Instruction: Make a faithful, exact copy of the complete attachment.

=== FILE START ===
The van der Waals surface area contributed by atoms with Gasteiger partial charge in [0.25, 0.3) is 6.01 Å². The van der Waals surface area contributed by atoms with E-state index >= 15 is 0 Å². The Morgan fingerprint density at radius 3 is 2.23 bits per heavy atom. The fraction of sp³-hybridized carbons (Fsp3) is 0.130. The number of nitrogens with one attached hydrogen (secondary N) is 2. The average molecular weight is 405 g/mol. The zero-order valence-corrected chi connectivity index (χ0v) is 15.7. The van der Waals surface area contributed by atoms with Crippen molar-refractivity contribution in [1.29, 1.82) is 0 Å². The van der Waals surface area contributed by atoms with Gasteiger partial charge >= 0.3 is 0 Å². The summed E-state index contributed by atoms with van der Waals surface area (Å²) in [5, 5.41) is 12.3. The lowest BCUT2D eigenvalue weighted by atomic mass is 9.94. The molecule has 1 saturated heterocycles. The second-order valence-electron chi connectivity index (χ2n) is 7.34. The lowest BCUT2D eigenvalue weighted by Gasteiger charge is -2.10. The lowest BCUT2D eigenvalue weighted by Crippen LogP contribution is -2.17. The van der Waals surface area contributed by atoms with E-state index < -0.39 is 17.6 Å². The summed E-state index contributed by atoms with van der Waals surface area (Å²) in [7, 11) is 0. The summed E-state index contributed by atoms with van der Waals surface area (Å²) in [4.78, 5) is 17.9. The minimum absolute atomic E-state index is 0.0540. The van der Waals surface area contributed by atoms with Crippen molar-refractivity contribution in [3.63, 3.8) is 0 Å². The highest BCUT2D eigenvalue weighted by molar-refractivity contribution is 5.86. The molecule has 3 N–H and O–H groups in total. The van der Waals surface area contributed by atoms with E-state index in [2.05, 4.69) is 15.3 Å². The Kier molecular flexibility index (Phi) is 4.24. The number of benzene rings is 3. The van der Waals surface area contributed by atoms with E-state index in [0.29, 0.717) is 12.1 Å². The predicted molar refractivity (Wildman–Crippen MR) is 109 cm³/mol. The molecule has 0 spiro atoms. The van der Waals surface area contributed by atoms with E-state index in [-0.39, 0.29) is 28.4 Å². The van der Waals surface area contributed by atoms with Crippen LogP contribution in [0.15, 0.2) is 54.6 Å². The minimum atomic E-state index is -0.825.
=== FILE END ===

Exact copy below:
The van der Waals surface area contributed by atoms with Gasteiger partial charge in [0.25, 0.3) is 6.01 Å². The van der Waals surface area contributed by atoms with E-state index >= 15 is 0 Å². The Morgan fingerprint density at radius 3 is 2.23 bits per heavy atom. The fraction of sp³-hybridized carbons (Fsp3) is 0.130. The number of nitrogens with one attached hydrogen (secondary N) is 2. The average molecular weight is 405 g/mol. The zero-order valence-corrected chi connectivity index (χ0v) is 15.7. The van der Waals surface area contributed by atoms with Crippen molar-refractivity contribution in [1.29, 1.82) is 0 Å². The van der Waals surface area contributed by atoms with Gasteiger partial charge >= 0.3 is 0 Å². The summed E-state index contributed by atoms with van der Waals surface area (Å²) in [5, 5.41) is 12.3. The lowest BCUT2D eigenvalue weighted by atomic mass is 9.94. The molecule has 1 saturated heterocycles. The second-order valence-electron chi connectivity index (χ2n) is 7.34. The lowest BCUT2D eigenvalue weighted by Gasteiger charge is -2.10. The lowest BCUT2D eigenvalue weighted by Crippen LogP contribution is -2.17. The van der Waals surface area contributed by atoms with E-state index < -0.39 is 17.6 Å². The summed E-state index contributed by atoms with van der Waals surface area (Å²) in [7, 11) is 0. The summed E-state index contributed by atoms with van der Waals surface area (Å²) in [4.78, 5) is 17.9. The minimum absolute atomic E-state index is 0.0540. The van der Waals surface area contributed by atoms with Crippen molar-refractivity contribution in [3.63, 3.8) is 0 Å². The highest BCUT2D eigenvalue weighted by molar-refractivity contribution is 5.86. The molecule has 3 N–H and O–H groups in total. The van der Waals surface area contributed by atoms with E-state index in [2.05, 4.69) is 15.3 Å². The Kier molecular flexibility index (Phi) is 4.24. The number of benzene rings is 3. The van der Waals surface area contributed by atoms with E-state index in [0.29, 0.717) is 12.1 Å². The predicted molar refractivity (Wildman–Crippen MR) is 109 cm³/mol. The molecule has 0 spiro atoms. The van der Waals surface area contributed by atoms with E-state index in [-0.39, 0.29) is 28.4 Å². The van der Waals surface area contributed by atoms with Crippen LogP contribution in [0.15, 0.2) is 54.6 Å². The minimum atomic E-state index is -0.825.